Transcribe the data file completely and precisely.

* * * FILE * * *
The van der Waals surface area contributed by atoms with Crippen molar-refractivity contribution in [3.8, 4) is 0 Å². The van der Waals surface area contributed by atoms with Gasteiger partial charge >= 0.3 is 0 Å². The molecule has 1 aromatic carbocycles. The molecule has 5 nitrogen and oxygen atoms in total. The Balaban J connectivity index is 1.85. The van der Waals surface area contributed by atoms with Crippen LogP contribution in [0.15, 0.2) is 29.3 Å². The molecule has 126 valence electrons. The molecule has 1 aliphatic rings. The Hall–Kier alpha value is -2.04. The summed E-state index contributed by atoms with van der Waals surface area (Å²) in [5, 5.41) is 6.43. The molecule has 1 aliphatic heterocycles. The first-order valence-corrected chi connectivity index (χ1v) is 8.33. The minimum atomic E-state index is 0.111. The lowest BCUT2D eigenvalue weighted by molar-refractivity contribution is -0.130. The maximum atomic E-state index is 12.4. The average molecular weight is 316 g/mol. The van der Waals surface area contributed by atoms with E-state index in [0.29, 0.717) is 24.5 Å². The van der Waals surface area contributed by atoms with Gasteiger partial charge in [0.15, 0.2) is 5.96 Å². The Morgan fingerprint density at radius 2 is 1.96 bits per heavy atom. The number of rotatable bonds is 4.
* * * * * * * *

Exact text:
The van der Waals surface area contributed by atoms with Crippen molar-refractivity contribution in [3.8, 4) is 0 Å². The van der Waals surface area contributed by atoms with Gasteiger partial charge >= 0.3 is 0 Å². The molecule has 1 aromatic carbocycles. The molecule has 5 nitrogen and oxygen atoms in total. The Balaban J connectivity index is 1.85. The van der Waals surface area contributed by atoms with Crippen LogP contribution in [0.15, 0.2) is 29.3 Å². The molecule has 126 valence electrons. The molecule has 1 aliphatic rings. The Hall–Kier alpha value is -2.04. The summed E-state index contributed by atoms with van der Waals surface area (Å²) in [5, 5.41) is 6.43. The molecule has 1 aliphatic heterocycles. The first-order valence-corrected chi connectivity index (χ1v) is 8.33. The minimum atomic E-state index is 0.111. The lowest BCUT2D eigenvalue weighted by molar-refractivity contribution is -0.130. The maximum atomic E-state index is 12.4. The average molecular weight is 316 g/mol. The van der Waals surface area contributed by atoms with E-state index in [0.29, 0.717) is 24.5 Å². The van der Waals surface area contributed by atoms with Gasteiger partial charge in [0.15, 0.2) is 5.96 Å². The Morgan fingerprint density at radius 2 is 1.96 bits per heavy atom. The number of rotatable bonds is 4.